How many times have you heard: ‘Just do what makes you happy! Don’t worry, just be happy!” We feel if it makes us happy, it must be right. Then the goal of life seems to be happiness. Our culture teaches us to just chase it. It appears to be a sunny day in a land of cloudy skies, rainy days. Often, it is good news when bad news could be a possibility (like results on a medical test). 

Happiness is an emotion, but it is fleeting. It can be a sudden flash–here now but gone too soon. Just look at how we buy cars. If it makes us happy, we just purchase the car. Then a few commercials later, another car looks better. On another hand, just look at children Christmas morning–so excited! But two weeks later they have exited their excitement. Or often a win in sports creates massive happiness yet dissipates too quickly because now another win is needed.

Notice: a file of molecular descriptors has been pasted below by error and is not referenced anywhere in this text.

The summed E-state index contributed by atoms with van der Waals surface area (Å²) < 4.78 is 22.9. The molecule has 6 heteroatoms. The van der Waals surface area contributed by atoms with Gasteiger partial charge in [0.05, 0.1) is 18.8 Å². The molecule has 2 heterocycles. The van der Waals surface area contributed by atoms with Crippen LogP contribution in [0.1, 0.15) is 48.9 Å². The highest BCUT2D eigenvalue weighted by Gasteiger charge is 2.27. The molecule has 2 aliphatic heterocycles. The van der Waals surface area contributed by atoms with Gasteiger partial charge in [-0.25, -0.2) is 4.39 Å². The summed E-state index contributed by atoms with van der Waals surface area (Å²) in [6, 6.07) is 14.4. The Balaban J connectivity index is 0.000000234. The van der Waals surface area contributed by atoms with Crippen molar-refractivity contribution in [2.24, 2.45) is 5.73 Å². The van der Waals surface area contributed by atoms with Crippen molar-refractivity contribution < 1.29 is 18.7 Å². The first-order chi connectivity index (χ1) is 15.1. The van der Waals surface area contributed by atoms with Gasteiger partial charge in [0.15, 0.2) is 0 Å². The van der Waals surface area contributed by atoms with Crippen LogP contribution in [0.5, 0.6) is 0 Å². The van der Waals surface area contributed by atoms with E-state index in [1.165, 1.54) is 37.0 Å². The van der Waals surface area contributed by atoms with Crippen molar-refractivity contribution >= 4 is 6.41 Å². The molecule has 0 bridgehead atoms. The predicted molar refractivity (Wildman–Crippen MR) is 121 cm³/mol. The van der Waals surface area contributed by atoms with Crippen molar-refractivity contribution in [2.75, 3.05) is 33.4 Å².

Happiness, therefore, seems to be dependent on happenings, happenings in our “now” life. Don’t get me wrong. Happiness is a good thing and is often taken for granted. However, rather than seeking happiness as a goal to be achieved, we can focus on practicing happiness

Happiness is an emotion that can sprout out of joy, which is constant, the foundation, the spiritual, the internal not the external. Then happiness becomes an attitude, a state of mind. It can be daily, not an occasional occurrence like sun in a coastal Alaska village or rain in the desert.

How to practice happiness? By this grateful attitude, believing it is a daily gift to be treasured